24Steve Marks of the Recording Industry Association of America, whichrepresents the major labels, said, “It’s not a secret that all content holdersare interested in pursuing deals with ISP’s that make sense.” That couldmean the imposition of additional fees on Internet users, which opens upanother set of issues: Who would collect the fees and who would distributethem not only to license-holders but to the artists themselves -- often thebottom of any revenue food chain? 5No one questioned that music still has considerable value -- more peopleare listening to more music than at any time in history. But how to turnthat stream into a river of green for artists remains unresolved. Reconcilinga legion of business interests all looking for a stake in a new form ofdistribution and a nation of consumers who are used to getting their musicdigitally for free will not be easy.For years, the music industry was confined to four multinationalcorporations that dominated the revenue stream of 70% of the musiccoming in, and four or five radio conglomerates that controlled what musicwas going out. 2Today consumers are broken up into millions and of little pieces andsubcultures and niches that are serving small, really dedicatedcommunities of music lovers.Listeners may not necessarily pay for that one song or the one album, butif they’re intrigued enough, they’re going to start following an artist orband. Fans will show up at your show or buy the merchandise or buy thenext CD or the vinyl version of the MP3 they just downloaded. 2 If you’re agood band and making quality music, your fans are going to want everypiece of what you put out. Once an audience is there, all sort of moneymaking opportunities emerge.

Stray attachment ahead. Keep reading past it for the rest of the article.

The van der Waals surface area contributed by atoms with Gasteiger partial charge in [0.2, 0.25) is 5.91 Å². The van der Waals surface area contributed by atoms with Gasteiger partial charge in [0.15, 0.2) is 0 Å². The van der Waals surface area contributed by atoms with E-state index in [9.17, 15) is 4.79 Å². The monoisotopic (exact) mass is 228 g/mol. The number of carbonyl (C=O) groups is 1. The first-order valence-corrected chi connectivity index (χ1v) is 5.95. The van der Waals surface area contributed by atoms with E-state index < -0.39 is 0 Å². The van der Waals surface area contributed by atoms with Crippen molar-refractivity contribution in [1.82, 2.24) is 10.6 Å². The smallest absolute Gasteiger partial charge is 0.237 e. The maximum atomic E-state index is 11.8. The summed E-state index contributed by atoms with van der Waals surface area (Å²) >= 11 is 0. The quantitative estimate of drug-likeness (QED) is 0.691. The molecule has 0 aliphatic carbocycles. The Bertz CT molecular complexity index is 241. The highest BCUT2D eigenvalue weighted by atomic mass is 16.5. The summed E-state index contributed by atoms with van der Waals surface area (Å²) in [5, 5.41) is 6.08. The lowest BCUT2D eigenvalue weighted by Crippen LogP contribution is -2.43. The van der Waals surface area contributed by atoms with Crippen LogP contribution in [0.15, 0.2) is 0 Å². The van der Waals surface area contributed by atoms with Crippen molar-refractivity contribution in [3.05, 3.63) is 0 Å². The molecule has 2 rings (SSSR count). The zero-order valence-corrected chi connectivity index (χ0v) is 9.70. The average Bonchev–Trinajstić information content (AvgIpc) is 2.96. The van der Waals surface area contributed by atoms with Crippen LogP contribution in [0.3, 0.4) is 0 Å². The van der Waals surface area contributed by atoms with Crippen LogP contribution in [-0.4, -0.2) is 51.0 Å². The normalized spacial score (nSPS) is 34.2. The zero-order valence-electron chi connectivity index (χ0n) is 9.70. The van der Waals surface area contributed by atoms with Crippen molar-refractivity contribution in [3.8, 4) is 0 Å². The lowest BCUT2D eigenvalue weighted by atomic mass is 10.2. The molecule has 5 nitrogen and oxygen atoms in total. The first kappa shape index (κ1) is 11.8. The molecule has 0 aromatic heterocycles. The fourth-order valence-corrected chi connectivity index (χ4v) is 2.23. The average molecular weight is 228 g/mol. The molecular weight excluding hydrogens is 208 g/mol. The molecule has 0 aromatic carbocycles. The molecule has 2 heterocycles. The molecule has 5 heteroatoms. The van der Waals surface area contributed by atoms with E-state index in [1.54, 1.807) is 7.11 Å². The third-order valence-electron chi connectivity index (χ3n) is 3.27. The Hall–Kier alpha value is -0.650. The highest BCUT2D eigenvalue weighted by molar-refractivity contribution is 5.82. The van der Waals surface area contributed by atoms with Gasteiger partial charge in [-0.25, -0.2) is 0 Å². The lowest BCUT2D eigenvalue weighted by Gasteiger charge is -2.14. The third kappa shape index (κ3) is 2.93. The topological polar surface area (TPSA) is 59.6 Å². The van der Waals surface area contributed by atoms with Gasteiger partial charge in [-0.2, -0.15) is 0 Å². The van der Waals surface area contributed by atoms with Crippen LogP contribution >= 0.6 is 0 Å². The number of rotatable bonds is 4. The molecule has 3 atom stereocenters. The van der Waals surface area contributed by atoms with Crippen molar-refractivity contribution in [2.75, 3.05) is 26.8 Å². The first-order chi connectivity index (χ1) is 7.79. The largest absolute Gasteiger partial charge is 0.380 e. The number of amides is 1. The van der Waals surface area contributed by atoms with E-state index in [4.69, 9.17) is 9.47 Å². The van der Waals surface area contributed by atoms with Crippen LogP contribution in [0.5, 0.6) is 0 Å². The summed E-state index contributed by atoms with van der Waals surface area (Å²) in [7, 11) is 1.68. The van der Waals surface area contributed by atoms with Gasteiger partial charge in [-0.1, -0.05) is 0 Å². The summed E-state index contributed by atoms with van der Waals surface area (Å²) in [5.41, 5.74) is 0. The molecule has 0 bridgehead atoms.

25F**K This Industry (Album: Flockaveli, Waka Floc k a Flame, 20 1 0)It’s no secret there’s lot of concern these days about what the musicindustry will look like going forward – especially from those who work onthe label side of the business and have been around for some time. Avariety of things have caused rapid change in the market. 14Competition from other forms of entertainment have, such as the internet,movies and video games, have put more pressure on the industry, asconsumers have been presented with significantly more options for theirentertainment attention and dollars. And of course there is file-sharing – oras the industry prefers to call it (accurately or not) “piracy.” 14There is solution seems to be simple: “stop worrying and learn to embracethe business models that are already helping musicians make plenty ofmoney and use file sharing to their advantage, even in the absence oflicensing or copyright enforcement.” The model can be defined as: Connect with Fans (CwF) + Reason to Buy (RtB) = The Business Model. 14Trent Reznor, the man behind the band Nine Inch Nails, has done so manyexperiments that show how this model works that it’s difficult to describethem all. He’s become a true leader in showing how this model works in away that has earned him millions while making fans happy, rather thanturning them into the enemy. Reznor has always reached out to his fans,and has an amazingly comprehensive website, with forums, chat roomsand many other ways of interacting. He encourages fans to better connectwith each other as well. 14With his release of the album Ghosts I-IV, he released all the tracks under aCreative Commons license allowing anyone to share them online for free.Yet, he also set up some “reasons to buy.” 14 You could get the two discCD, if you wanted, for just $10. Above that, though, was a Deluxe EditionPackage, for $75. It was, effectively, a box set, but around a singlealbum. Beyond the two CD’s it also included a DVD and a Blu-Ray and aphotobook of images.